Almost two-thirds of British voters believe the EU is seeking to punish Britain in the Brexit negotiations, according to a new poll.
The survey, by Lord Ashcroft, also found that both Remain and Leave voters are losing confidence in a good outcome from the Brexit talks, and a majority think the EU has the upper hand.
Just 11 per cent of voters surveyed believe EU negotiators are “genuinely trying their best,” whilst 62 per cent instead agreed with the statement that the EU’s aim was to punish Britain for the Brexit vote in order to “stop other countries wanting to leave”.
Three-quarters of Leave voters subscribed to this view that the EU is out to punish the UK, along with just over half of Remain voters, the poll of 1,607 adults showed.
In March, before the snap general election, Lord Ashcroft polled voters asking how confident they were Theresa May and her team would be able to negotiate a good deal on a scale from zero to 100.
With zero no confidence at all, and 100 full confidence, the average was 52. Today, seven months later, it has plummeted 11 points to 41. Scores fell among both people who voted Remain (from 38 to 30) and Leave (from 66 to 54).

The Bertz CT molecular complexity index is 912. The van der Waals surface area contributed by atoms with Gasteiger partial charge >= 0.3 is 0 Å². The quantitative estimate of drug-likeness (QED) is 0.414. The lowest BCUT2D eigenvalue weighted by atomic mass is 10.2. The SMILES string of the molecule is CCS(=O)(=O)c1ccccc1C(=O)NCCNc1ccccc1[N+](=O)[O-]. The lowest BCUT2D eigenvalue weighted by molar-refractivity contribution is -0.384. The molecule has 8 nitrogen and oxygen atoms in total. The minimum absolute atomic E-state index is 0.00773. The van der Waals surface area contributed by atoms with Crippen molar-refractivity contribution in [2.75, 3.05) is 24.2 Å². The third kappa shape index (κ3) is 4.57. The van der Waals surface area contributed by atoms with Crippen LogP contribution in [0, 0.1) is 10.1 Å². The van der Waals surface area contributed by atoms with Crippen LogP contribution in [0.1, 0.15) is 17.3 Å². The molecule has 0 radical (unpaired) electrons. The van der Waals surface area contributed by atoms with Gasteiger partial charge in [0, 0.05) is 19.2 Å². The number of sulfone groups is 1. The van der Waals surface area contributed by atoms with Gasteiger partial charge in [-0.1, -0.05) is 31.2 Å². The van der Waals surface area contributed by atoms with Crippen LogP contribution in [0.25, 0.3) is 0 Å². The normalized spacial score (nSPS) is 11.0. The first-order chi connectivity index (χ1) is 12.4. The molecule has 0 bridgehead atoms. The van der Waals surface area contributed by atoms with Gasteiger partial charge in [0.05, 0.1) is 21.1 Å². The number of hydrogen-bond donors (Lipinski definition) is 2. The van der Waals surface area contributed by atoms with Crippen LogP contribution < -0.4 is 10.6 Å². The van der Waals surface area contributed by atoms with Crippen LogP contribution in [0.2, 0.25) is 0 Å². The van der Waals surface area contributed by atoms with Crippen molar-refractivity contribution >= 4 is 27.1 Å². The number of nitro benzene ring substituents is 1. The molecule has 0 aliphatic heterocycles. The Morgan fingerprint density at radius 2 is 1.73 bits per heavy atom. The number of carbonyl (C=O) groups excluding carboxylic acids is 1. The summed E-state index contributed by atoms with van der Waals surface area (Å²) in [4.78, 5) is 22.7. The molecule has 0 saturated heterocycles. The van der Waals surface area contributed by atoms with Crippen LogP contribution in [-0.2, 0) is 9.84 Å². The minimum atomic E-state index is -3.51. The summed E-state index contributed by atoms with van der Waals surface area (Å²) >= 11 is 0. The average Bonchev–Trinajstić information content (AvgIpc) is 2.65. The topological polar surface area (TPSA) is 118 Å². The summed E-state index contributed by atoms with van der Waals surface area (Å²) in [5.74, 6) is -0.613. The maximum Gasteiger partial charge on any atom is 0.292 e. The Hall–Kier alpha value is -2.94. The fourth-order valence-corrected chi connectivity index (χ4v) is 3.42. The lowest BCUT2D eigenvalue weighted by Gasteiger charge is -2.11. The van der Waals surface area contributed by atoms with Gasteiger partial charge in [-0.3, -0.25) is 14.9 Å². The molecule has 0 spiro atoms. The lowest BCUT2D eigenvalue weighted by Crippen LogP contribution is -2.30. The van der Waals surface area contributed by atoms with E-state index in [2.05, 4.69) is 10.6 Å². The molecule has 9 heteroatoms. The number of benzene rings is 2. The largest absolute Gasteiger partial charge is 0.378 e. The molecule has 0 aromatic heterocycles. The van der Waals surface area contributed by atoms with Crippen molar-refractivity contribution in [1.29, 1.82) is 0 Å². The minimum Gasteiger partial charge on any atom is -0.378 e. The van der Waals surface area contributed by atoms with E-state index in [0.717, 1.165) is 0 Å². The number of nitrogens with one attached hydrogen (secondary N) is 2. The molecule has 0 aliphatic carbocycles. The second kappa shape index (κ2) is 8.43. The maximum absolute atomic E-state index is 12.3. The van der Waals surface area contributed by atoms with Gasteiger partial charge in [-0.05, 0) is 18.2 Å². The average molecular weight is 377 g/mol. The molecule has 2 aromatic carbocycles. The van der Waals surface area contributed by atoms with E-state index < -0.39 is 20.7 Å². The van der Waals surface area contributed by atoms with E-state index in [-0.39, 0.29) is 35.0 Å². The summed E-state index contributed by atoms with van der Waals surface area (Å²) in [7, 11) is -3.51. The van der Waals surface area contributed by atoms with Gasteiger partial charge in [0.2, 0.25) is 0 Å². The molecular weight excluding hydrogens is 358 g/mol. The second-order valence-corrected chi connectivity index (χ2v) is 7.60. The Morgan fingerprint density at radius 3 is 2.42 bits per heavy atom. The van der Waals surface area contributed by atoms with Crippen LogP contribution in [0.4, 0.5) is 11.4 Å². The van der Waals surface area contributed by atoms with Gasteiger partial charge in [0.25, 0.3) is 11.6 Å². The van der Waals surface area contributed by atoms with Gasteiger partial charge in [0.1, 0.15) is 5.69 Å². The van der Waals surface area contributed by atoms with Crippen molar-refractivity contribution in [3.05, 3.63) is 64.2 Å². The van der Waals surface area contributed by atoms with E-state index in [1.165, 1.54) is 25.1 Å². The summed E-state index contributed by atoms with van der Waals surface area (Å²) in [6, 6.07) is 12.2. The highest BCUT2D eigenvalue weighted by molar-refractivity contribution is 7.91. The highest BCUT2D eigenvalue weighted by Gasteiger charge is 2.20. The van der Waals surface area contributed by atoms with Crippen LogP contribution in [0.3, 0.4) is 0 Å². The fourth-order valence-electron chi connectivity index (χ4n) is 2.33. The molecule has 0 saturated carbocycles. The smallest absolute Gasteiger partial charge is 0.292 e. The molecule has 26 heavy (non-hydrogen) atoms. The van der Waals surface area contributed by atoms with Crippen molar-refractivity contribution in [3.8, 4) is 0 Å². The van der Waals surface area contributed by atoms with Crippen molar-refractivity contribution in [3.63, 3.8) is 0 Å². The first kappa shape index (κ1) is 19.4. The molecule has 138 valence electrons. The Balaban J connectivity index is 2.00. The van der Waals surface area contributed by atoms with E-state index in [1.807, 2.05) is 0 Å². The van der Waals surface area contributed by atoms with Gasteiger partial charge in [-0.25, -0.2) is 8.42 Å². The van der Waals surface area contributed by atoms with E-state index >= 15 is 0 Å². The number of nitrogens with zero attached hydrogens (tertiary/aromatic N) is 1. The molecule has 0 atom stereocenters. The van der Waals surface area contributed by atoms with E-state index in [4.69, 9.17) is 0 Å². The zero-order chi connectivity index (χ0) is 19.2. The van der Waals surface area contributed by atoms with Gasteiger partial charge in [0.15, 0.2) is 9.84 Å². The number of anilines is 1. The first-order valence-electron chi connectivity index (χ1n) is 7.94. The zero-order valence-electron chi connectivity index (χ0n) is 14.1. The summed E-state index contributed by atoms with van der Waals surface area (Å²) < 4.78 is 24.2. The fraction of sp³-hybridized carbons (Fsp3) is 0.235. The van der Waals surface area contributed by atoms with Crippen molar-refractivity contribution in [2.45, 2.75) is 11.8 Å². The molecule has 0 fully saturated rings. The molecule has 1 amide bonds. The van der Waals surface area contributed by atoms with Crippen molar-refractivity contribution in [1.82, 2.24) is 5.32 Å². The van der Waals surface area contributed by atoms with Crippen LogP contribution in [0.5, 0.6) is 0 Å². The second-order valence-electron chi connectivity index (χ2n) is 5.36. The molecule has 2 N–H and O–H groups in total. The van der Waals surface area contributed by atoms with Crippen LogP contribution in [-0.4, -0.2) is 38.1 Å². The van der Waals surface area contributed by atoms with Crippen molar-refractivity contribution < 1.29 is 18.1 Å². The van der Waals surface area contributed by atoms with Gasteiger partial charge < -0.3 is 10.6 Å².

Just last week, an EU official taunted the UK, claiming the nation will become a “colony” of the EU after 2019, after Tory Brexit secretary David Davis admitted the withdrawal agreement will “probably favour” the EU.
Furthermore, the poll found that six in 10 voters now think the EU has the upper hand in the negotiations, since a good deal for Britain could mean more countries deciding to leave.
Only just over one in five said they thought Britain had the advantage, since the rest of Europe would want to ensure they could export as much as possible to the UK once we left.
Former Tory deputy chairman and pollster Lord Ashcroft commented: “Voters are losing confidence that the government will be able to secure a good Brexit deal for Britain.
“With talks once again underway in Brussels, my research shows that both Remain and Leave voters are less sure about the prospect of a good outcome than they were before the general election.”